LipService in Mr Darcy Loses The Plot

LipService in Mr Darcy Loses The Plot

Two plays in the same week featured a mash-up of authors’ works.

LipService’s Mr Darcy Loses The Plot at Theatre Royal Winchester found Austen’s hero leaving Pride And Prejudice to blunder into Daphne du Maurier’s Rebecca, Mrs Gaskell’s Mary Barton and even Beatrix Potter. It was very funny, not least because Austen’s creation has become a staple in subsequent literature, the dark silent hero with a hidden vulnerability.

In London, Menier Chocolate Factory’s production of Tom Stoppard’s Travesties may have hit some higher intellectual targets, such as Leninism, Dadaism and the tricks of memory, but it didn’t quite match the hit rate of laughs achieved by the pair of slick, professional comics that is LipService.

Hardly anything they did was new but, boy, did they do it to perfection. We’ve seen live actors disappear into film projection before but rarely with such perfect timing as when Darcy and Elizabeth move behind the screen to appear seamlessly in the ball and then dance out of it just as smoothly. We’ve seen actors have to change their appearance or actions to match a changing narrative but the gameness and confusion Maggie Fox and Sue Ryding conveyed to the audience was worthy of Morecambe and Wise.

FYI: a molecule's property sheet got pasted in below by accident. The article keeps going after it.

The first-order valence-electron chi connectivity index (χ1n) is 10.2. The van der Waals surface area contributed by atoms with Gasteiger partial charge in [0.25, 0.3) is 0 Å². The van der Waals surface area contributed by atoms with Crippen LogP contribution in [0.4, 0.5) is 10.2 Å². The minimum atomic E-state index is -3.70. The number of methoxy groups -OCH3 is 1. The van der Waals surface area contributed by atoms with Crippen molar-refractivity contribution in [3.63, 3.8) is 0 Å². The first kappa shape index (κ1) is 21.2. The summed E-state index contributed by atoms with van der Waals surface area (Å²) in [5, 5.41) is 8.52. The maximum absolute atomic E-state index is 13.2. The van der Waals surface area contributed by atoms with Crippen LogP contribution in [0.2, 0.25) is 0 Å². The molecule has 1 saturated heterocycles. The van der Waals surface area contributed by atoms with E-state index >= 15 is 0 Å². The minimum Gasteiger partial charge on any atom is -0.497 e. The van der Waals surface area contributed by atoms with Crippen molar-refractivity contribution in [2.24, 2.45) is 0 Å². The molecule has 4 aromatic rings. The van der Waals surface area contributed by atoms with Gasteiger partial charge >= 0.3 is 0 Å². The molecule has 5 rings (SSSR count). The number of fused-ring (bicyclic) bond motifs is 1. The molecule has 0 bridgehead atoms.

Tom Hollander in Travesties

Tom Hollander in Travesties

In Travesties too, a faulty memory meant that scenes and characters changed in a dizzying trip into the past. It was 1917 in Geneva when James Joyce, Vladimir Lenin, the founder of Dadaism and a British embassy official, played brilliantly by Tom Hollander, might have met (but actually didn’t). Hollander’s character is the unreliable narrator who misremembers events and mixes them up with The Importance of Being Earnest in which he was cast at the time.

We each have a history and so does art and so does the world. Both plays said much about how we rewrite the plots of our lives and change the meaning of the past and how the strands of our culture are inextricably entwined. And both productions did it with energy, panache and tremendous fun.